Monday, 5 July 2010

Rich pickings

When I tied up at the jetty today the first thing Lynn said was, 'See what you make of this?'

She crouched on the patch of grass beside the bird table, reached forward - and a pair of young chaffinches hopped over and started taking seed from her outstretched hand. Then one of them allowed her to stroke the back of its neck. It was remarkable to watch, and bizarrely enough reminded me of when George the grey seal pup turned up at the cabin and made himself at home, two years ago now.

My own theory is that many animals are born fearless, quickly learn caution from their parents and peers for purposes of survival; and occasionally become fearless again later in life through interaction, acclimatisation etc. If you get there during that early stage, you're just another seal - or chaffinch. This pair were not long out of the nest, and clearly hadn't begun to listen to their mother, who was giving off enthusiastically (frantically, perhaps) from a high branch in the Scots pine beside the cabin.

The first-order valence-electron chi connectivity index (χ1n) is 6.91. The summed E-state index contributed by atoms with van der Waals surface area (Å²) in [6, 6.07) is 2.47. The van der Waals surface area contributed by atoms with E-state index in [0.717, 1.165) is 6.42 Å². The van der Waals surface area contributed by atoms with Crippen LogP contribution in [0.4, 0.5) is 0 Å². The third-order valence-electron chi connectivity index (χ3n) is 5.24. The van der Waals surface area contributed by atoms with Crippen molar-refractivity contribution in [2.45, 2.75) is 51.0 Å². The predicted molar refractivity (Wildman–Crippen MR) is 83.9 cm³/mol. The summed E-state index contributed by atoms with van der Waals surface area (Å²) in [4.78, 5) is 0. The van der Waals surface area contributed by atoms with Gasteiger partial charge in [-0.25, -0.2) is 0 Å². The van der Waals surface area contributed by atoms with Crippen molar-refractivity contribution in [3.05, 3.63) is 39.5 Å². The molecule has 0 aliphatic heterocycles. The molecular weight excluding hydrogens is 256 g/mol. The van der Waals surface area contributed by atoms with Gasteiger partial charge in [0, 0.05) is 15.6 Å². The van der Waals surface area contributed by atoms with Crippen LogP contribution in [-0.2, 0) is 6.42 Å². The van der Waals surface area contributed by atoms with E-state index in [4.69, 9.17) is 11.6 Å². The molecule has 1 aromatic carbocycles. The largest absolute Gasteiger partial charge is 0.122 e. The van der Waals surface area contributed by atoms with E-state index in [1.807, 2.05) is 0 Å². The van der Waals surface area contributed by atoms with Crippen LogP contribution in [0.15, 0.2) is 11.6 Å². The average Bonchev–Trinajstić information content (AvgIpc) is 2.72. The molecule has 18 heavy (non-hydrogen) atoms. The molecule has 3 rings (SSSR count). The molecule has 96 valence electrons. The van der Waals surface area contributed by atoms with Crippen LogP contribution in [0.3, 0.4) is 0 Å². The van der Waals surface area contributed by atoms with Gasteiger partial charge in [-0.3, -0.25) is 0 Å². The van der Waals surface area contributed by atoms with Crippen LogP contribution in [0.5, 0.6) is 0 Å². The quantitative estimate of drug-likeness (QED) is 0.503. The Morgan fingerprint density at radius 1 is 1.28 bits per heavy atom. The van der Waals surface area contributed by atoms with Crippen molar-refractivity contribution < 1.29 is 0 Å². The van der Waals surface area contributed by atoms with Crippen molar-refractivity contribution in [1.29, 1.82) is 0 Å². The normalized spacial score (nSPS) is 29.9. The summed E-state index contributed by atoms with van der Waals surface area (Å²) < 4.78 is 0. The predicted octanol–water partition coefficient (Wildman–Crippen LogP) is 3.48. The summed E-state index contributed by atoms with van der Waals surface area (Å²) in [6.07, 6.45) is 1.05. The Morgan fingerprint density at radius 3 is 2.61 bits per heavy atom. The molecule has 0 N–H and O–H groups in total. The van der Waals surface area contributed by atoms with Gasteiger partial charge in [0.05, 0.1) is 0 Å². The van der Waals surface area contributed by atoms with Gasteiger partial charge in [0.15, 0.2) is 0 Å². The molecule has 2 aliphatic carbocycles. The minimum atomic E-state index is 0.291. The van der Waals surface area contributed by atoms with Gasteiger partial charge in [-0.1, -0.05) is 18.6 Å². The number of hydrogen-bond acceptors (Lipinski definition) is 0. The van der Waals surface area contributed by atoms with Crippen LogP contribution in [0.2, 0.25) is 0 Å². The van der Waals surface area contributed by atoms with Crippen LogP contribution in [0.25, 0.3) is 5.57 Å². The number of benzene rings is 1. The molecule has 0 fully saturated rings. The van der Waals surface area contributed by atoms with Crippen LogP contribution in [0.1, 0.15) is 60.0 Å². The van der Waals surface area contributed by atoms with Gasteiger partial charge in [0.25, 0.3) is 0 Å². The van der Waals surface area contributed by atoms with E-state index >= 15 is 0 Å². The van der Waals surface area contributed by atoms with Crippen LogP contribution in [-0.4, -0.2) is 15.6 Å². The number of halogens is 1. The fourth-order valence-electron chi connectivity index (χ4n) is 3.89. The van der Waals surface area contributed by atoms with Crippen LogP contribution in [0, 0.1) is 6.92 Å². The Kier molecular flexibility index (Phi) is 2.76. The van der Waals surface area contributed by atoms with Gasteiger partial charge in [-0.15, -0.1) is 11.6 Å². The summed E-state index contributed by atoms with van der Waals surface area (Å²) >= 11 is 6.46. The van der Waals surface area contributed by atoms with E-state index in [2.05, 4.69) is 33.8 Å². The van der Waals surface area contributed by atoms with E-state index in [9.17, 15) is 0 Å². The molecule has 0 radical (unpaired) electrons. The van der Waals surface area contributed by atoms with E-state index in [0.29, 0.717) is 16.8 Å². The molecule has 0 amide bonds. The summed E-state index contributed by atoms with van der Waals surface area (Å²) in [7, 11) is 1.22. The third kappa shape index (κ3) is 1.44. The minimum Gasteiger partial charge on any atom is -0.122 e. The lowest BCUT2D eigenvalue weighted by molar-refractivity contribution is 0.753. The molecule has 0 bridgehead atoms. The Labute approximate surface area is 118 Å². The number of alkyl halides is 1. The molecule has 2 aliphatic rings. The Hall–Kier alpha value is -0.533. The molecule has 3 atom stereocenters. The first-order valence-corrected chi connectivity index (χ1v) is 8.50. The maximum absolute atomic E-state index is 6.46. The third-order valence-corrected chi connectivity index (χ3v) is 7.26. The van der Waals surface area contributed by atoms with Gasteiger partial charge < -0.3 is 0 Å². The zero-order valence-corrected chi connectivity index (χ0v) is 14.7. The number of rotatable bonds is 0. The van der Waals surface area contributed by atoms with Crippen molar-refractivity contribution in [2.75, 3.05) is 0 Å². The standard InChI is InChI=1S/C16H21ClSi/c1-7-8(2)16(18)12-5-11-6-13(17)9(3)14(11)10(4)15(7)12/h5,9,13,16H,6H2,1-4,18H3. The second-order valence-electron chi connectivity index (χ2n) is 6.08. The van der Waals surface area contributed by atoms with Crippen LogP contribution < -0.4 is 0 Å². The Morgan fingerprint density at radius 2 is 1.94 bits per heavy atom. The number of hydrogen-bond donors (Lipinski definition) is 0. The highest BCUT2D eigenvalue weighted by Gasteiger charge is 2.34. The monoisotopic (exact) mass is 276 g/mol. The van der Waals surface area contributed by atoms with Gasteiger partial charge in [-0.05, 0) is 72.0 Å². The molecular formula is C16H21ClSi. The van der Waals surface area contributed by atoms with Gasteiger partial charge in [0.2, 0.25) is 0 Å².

Later, in an effort to show that we humans, and indeed foxes, sparrow hawks and others can't be trusted, Lynn tried making sudden movements and clapping her hands - but they just hopped off a few feet, changed their minds and hopped back.

They can both fly perfectly well, and have even joined their mother in the tree a few times, but the pickings are clearly richer down where Lynn is..

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